[01:27:07] Cameron: Because they realized they were overproducing. They needed trading partners. They wanted China to be, you know, economically able to become a major trading partner of Europe and then eventually the United States. They haven’t normalized relations with the U. S. really at this stage. They’re still working on that, but they’ve normalized relationship with Europe and with Japan.

[01:27:28] Cameron: Yeah, it’s fascinating to just learn more about that period in the

[01:27:32] Tony: Mm hmm.

[01:27:34] Cameron: Um, I’m not really that aware of, and just Dong’s story, like how many times he was punished and se you know, sent out to the sticks during Mao’s days and just, just stuck to his knitting, just had a vision for what he was gonna do if ever he got the hands on the wheel, and when he got his hands on the wheel, he just went hell for leather to build China up, and um, he’s not a young man at this point, like he’s in his, he’s Early seventies, I think, and he’s just going full speed ahead.

[01:28:08] Cameron: They, they come back from this thing of Europe and says they’re willing to loan us 18 billion and a lot of the, a lot of the Chinese ministers are worried about getting into, you know, some sort of debt slavery and Dong’s response is 18, let’s go for 80.

[01:28:24] Tony: Yeah.

[01:28:25] Cameron: let’s try and get 80. Like we have no time to lose.

[01:28:29] Cameron: We need to invest in infrastructure and factories and we need to build up our manufacturing capability and all that kind of stuff. So yeah, he’s a really interesting, really interesting character.

[01:28:42] Tony: It’s really great to read about those characters, currently I guess, but also in history, who just have that ability to know what they need to do and just put the pedal down to do it. Because like these days, you know, it’s like, All the bloody news is full of is one side or the other. You know, my vision for America is to eliminate all the woke liberals or, you know, whatever.

[01:29:02] Tony: It’s not, it’s not, no, no, we have to do this and, and we need to do it hard and fast. Yeah.

[01:29:10] Cameron: And I, and I think he felt a lot of responsibility for his role in the Great Leap Forward, which had been a huge disaster. And, uh, you know, Mao knew that he was critical of that and that he hadn’t supported the Cultural Revolution. And I think Dong felt that he had to. In fact, he said publicly at this juncture, um, we have failed, he’s talking about the Chinese leadership, we have failed the people and we need to address the failures and, you know, we need to do it quickly.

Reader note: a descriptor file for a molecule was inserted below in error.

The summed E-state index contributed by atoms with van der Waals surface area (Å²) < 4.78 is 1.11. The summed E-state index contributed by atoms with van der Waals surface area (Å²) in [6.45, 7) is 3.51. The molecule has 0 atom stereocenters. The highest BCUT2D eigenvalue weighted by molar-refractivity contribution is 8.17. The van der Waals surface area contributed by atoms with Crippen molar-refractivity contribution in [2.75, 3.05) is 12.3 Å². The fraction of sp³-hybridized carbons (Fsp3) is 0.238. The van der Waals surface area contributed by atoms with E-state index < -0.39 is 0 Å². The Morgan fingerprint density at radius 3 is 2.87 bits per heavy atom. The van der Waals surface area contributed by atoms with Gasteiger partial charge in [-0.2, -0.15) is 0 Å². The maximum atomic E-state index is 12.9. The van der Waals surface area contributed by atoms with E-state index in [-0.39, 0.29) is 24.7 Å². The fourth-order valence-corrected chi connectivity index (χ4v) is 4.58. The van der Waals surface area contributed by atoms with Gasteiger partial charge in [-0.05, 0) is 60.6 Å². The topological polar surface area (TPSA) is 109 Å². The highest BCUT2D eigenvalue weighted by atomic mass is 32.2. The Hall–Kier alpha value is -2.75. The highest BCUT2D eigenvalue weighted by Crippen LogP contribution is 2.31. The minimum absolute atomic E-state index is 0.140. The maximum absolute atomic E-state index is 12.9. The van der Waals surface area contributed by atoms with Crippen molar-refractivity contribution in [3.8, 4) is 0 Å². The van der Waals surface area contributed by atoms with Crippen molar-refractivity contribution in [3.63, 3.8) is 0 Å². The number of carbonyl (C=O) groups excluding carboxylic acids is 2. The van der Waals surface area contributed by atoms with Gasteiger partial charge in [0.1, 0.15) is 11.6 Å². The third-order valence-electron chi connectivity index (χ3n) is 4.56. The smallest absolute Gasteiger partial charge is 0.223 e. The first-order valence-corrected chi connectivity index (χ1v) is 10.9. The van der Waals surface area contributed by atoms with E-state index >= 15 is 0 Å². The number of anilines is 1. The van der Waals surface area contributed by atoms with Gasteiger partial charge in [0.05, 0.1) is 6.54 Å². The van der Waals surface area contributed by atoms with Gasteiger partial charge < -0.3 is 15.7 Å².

[01:29:45] Cameron: So, you know, it takes a, it takes a big man to admit that level of culpability and failure, Mao wasn’t able to do it for all of his genius. And Mao, I think, was a genius. It’s interesting, you know, when I got to the point of the book where he died, I went to the New York Times archives and looked at what they were saying about him when he died.

[01:30:07] Cameron: And Gerald Ford was the president, Republican at the time, was talking about Mao as a genius and a visionary and one of the greatest men who ever lived. Kissinger was singing his praises as a great man and all that sort of stuff. It was very different. era of American Chinese relations. But he was very flawed and, and, um, screwed up a lot of things in that last, you know, 20 odd years.

[01:30:35] Cameron: But, uh, before that, like, what he managed to do with the revolution and, uh, you know, building. You know, pulling China out of imperialism and, um, the, the, the century of humiliation and getting them onto some stable footing of a population of 500 million people and all that kind of stuff. Um, turning it around, he, he did an amazing job, but he couldn’t, couldn’t ex, couldn’t execute the last part.

[01:31:07] Cameron: Required dong. Anyway. Oh, I just got a Charlie horse. Just got a cramp in my Oh, Oh, Oh, I need a banana and some magnesium. I think I better go.

[01:31:21] Tony: All right.

[01:31:22] Cameron: got 10 minutes before my next show too.

[01:31:25] Tony: Okay.

[01:31:26] Cameron: Thank you, TK.

[01:31:27] Tony: that. I’ll talk to you next week.

[01:31:29] Cameron: Uh, you can talk to me Friday, but we’ll talk about that off air. All right. Cheers.

[01:31:34] Tony: Cheers. Bye.


QAV 721 – Dr No

In 721 we discuss the pain of FND, why Aussie investors keep investing in unprofitable companies, and TK does a Pulled Pork on SRV.

In the club edition only: the myth of the ‘new normal’, why LIC AFIC is selling below its NTA, how Aussie investors can benefit from the AI boom, what we should do about copper prices being up, how to interpret the number of buys going down, how often is TK is making purchases based on factors outside the numbers, and how to interpret the resignation of the PRN CFO.

QAV 720 – Boom!

The Budget cometh, Lessons in Kindness from Buffett, and a Deep Dive into Boom Logistics.

Also in the Club edition: Reflections on Jim Simons and Quant Investing, Navigating Market Fluctuations: FND and FPR Updates, Exploring VYS’s Surge, Elon Musk’s Suggestion to Warren Buffett, Marcus has a question about applying quality score to existing holdings, Jim asks about Life 360, Stock Doctor Data Integrity Issues, Nick asks about Josephine rules, Trent asks about AGL and LNG